You need to do the same thing with your blog post. Go through your notes and break up what you’ve written into chunks. Group your thoughts together by ‘type’.

Say you’re writing a post about how to make the transition from a day job to freelancing. This blog post is a chest of drawers in this metaphor.

How to use the Ikea Method to Write Blog Posts if You Hate Outlines

Put all of your thoughts about saving money and budgeting, ready for the transition, into one pile. That’s all of the parts you need for your first drawer.

Then you’ll put everything to do with time management into another pile. That’ll be your second drawer.

Rinse and repeat.

Like any IKEA assembly, you’ll always have parts left over that aren’t in the instructions. That’s okay. In my house, those extra odds and ends go into a drawer of random pieces, in case anything breaks later. Or sometimes they come in handy for completely unrelated DIY projects.

You should do the same. Open Evernote, Google Docs, Scrivener – whatever you write in. Copy and paste those ‘spare’ thoughts into a document. You never know when they’ll come in handy.

Step 3 – Start assembling your individual elements

Go back to your piles of bits/thoughts. Most people follow the instructions. Not me. I put furniture together in a more freestyle fashion. So if you hate outlines, this will be your new best friend.

How to use the Ikea Method to Write Blog Posts if You Hate Outlines

 

Take a look at your first pile of furniture parts/thoughts. They’re already grouped together, so that gives you your subhead for that section.

Start editing those loose, stream of consciousness thoughts into coherent sentences. Move them around into logical paragraphs.

Turn that subhead into something descriptive, so scanners can easily skim your post. Make sure it signposts your content.

Imagine we’re building a chest of drawers. This newly edited paragraph is your first finished drawer.

Move onto the next pile of thoughts and do the same thing. You’ve already done the hard work and gotten the thoughts together. Now you have to turn them into readable content.

Once you’ve run out of piles, you’ve got the individually assembled parts of your post. Using the IKEA method, they’re the drawers you put together before you slot them into the empty chest.

But how are you going to build the chest to fit the drawers into?

Step 4 – Build the container for your other elements

Look at your subheads. What’s the most logical order for them to follow? This is going to be the key to writing the engaging blog post you want to write.

So in our day job-to-freelancing post, you won’t put a paragraph about marketing your new business before one about carving out time to build a portfolio.

Arrange (and re-arrange, if necessary) the subheads you’ve written into a post that flows nicely.

And there’s the chest.

Slide each of the drawers into place by pasting the right paragraphs under the right subheads.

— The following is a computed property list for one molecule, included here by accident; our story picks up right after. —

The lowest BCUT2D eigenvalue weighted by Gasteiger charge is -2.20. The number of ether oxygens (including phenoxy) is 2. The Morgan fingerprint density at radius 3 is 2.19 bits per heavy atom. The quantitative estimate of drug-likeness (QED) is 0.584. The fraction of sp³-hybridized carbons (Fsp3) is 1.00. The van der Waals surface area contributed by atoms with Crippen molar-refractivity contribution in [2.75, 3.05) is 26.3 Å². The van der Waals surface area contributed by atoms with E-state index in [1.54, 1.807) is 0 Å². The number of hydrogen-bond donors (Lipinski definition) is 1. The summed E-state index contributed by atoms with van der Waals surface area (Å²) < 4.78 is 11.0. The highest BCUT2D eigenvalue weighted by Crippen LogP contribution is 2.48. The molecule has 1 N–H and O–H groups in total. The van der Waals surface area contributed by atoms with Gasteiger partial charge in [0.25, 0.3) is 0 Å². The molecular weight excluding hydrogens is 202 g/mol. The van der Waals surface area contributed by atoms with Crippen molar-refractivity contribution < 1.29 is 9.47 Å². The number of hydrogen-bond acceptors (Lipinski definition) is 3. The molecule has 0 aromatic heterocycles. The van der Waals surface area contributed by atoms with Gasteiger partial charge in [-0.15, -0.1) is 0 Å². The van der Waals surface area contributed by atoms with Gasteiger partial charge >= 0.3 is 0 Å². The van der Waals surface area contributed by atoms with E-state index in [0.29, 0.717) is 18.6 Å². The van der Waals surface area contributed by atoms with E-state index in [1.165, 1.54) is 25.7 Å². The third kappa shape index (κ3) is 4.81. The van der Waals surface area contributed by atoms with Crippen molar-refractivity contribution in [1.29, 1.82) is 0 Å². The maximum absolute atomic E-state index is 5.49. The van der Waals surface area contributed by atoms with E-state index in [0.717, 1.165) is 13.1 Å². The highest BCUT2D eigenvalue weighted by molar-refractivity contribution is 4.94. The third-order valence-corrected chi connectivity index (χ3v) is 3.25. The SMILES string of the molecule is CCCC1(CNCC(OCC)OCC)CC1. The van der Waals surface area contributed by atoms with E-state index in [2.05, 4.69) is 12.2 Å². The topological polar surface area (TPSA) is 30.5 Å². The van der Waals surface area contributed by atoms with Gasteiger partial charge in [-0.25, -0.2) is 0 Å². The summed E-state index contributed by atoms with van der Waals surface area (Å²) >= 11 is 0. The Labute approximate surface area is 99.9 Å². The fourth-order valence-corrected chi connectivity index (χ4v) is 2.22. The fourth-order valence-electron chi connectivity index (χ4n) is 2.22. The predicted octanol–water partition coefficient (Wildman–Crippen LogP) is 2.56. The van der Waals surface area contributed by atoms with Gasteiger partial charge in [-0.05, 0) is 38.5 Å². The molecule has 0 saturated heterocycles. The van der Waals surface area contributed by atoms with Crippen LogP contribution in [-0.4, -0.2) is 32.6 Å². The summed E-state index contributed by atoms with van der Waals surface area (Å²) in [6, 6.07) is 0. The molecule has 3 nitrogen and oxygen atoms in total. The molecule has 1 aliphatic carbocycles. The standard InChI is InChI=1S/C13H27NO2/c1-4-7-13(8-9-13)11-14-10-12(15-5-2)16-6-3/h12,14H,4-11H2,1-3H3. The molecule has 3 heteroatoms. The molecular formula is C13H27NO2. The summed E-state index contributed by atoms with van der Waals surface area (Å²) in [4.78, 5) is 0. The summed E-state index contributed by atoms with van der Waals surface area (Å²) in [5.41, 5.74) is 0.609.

If you’re building IKEA furniture, this is the point where you tighten all of the screws. So for your IKEA-built blog post, you’ll edit your sentences so that the post flows. One section should set up the next, and so on.

How to use the Ikea Method to Write Blog Posts if You Hate Outlines

Step 5 – Find the best spot for your new furniture/blog post

In your home, you’d find the best place for your new piece of furniture. For your blog post, you’re looking for the right context.

And that’s your introduction. Craft your intro so that it sets up the information that follows. Give your chest of drawers/blog post a final polish.

And hey presto! You’ve used the IKEA method of assembly to brain dump and edit your way to an engaging blog post!

The IKEA method will help bloggers who can’t get to grips with outlines

When I brain-dumped this post, I started out with 637 words. They weren’t necessarily in the right order, but the ideas were there.

It took just 15 minutes to get everything down that I wanted to say. And then it took another 15 minutes to turn it into a 1000 word post.

If you hate using outlines, turning your thoughts into a useful post is a lot easier by brain-dumping and editing than trying to write the perfect post from scratch.

Why not give it a go? Choose your topic/piece of furniture and get started. Let me know in the comments below how you get on!

LJ Sedgwick writes blog posts and copy for startups while drinking more coffee than is healthy. You can find her blog posts about content marketing at her website.

 

The post How to Avoid Writing Boring Outlines using the IKEA Method appeared first on ProBlogger.

      

Don’t Lose your Funds to Amazon – How to Stay Within The Operating Agreement

don't-violate-amazon-agreement

This is a guest post by Cathy Tibbles of WPBarista

Recently a lot of warning bells were sounding around the internet because of some changes to the Amazon Associates program. Looking at Problogger’s experience and the success of several other bloggers using affiliate sales, this post will take you through the importance of using Amazon Associates (or deciding if it’s right for you); and how to keep your account open and funds within your grasp.

How much can you really make from affiliate marketing?